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Public Health Nutr. 2014 Nov;17(11):2570-6. doi: 10.1017/S1368980013002875. Epub 2013 Oct 29.

Association of total protein intake with bone mineral density and bone loss in men and women from the Framingham Offspring Study.

Author information

1
1Institute for Aging Research,Hebrew SeniorLife,1200 Centre Street,Boston,MA 02131,USA.
2
4Clinical Laboratory and Nutritional Sciences,University of Massachusetts,Lowell,MA,USA.
3
5Boston University School of Public Health and the Framingham Heart Study,Boston,MA,USA.

Abstract

OBJECTIVE:

To examine (i) the association of percentage of total energy intake from protein (protein intake %) with bone mineral density (BMD, g/cm2) and bone loss at the femoral neck, trochanter and lumbar spine (L2-L4) and (ii) Ca as an effect modifier.

SETTING:

The Framingham Offspring Study.

SUBJECTS:

Men (n 1280) and women (n 1639) completed an FFQ in 1992-1995 or 1995-1998 and underwent baseline BMD measurement by dual-energy X-ray absorptiometry in 1996-2000. Men (n 495) and women (n 680) had follow-up BMD measured in 2002-2005.

DESIGN:

Cohort study using multivariable regression to examine the association of protein intake % with each BMD, adjusting for covariates. Statistical interaction between protein intake % and Ca (total, dietary, supplemental) intake was examined.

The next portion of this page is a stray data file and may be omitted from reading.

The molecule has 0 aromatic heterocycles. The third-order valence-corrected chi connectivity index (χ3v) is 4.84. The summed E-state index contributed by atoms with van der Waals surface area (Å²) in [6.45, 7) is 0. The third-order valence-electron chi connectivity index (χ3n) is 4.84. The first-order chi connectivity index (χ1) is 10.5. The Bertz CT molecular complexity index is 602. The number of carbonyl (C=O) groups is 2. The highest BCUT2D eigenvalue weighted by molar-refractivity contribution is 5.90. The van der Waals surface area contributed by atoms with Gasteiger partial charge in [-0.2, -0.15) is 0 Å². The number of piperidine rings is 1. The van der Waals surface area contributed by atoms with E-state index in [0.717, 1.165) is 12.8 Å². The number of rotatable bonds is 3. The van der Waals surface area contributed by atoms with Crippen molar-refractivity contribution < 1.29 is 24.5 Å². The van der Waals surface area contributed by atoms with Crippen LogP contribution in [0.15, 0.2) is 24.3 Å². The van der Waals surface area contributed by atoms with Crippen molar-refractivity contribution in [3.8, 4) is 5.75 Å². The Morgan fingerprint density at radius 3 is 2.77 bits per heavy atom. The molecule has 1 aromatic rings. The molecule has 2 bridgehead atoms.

RESULTS:

The mean age at baseline was 61 (sd 9) years. In the cross-sectional analyses, protein intake % was positively associated with all BMD sites (P range: 0·02-0·04) in women but not in men. Significant interactions were observed with total Ca intake (<800 mg/d v. ≥800 mg/d) in women at all bone sites (P range: 0·002-0·02). Upon stratification, protein intake % was positively associated with all BMD sites (P range: 0·04-0·10) in women with low Ca intakes but not in those with high Ca intakes. In the longitudinal analyses, in men, higher protein intake % was associated with more bone loss at the trochanter (P = 0·01) while no associations were seen in women, regardless of Ca intake.

CONCLUSIONS:

This suggests that greater protein intake benefits women especially those with lower Ca intakes. However, protein effects are not significant for short-term changes in bone density. Contrastingly, in men, higher protein intakes lead to greater bone loss at the trochanter. Longer follow-up is required to examine the impact of protein on bone loss.

PMID:
24168918
PMCID:
PMC4103961
DOI:
10.1017/S1368980013002875
[Indexed for MEDLINE]
Free PMC Article

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